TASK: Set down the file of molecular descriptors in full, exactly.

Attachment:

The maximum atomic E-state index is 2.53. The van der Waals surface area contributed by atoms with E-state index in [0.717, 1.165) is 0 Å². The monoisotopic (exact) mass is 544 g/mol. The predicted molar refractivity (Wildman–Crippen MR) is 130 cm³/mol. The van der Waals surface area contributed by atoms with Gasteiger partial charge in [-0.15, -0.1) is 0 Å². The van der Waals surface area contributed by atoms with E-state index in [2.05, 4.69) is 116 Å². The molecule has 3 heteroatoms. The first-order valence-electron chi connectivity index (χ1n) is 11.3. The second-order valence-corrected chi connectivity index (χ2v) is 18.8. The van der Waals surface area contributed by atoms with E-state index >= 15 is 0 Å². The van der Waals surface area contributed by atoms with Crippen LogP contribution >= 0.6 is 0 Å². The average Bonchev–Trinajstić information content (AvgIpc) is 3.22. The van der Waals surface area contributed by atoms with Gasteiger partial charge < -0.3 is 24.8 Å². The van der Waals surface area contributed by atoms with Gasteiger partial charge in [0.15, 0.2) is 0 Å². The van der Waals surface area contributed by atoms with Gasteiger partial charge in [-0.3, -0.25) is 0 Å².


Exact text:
The maximum atomic E-state index is 2.53. The van der Waals surface area contributed by atoms with E-state index in [0.717, 1.165) is 0 Å². The monoisotopic (exact) mass is 544 g/mol. The predicted molar refractivity (Wildman–Crippen MR) is 130 cm³/mol. The van der Waals surface area contributed by atoms with Gasteiger partial charge in [-0.15, -0.1) is 0 Å². The van der Waals surface area contributed by atoms with E-state index in [2.05, 4.69) is 116 Å². The molecule has 3 heteroatoms. The first-order valence-electron chi connectivity index (χ1n) is 11.3. The second-order valence-corrected chi connectivity index (χ2v) is 18.8. The van der Waals surface area contributed by atoms with E-state index >= 15 is 0 Å². The van der Waals surface area contributed by atoms with Crippen LogP contribution >= 0.6 is 0 Å². The average Bonchev–Trinajstić information content (AvgIpc) is 3.22. The van der Waals surface area contributed by atoms with Gasteiger partial charge < -0.3 is 24.8 Å². The van der Waals surface area contributed by atoms with Gasteiger partial charge in [0.15, 0.2) is 0 Å². The van der Waals surface area contributed by atoms with Gasteiger partial charge in [-0.3, -0.25) is 0 Å².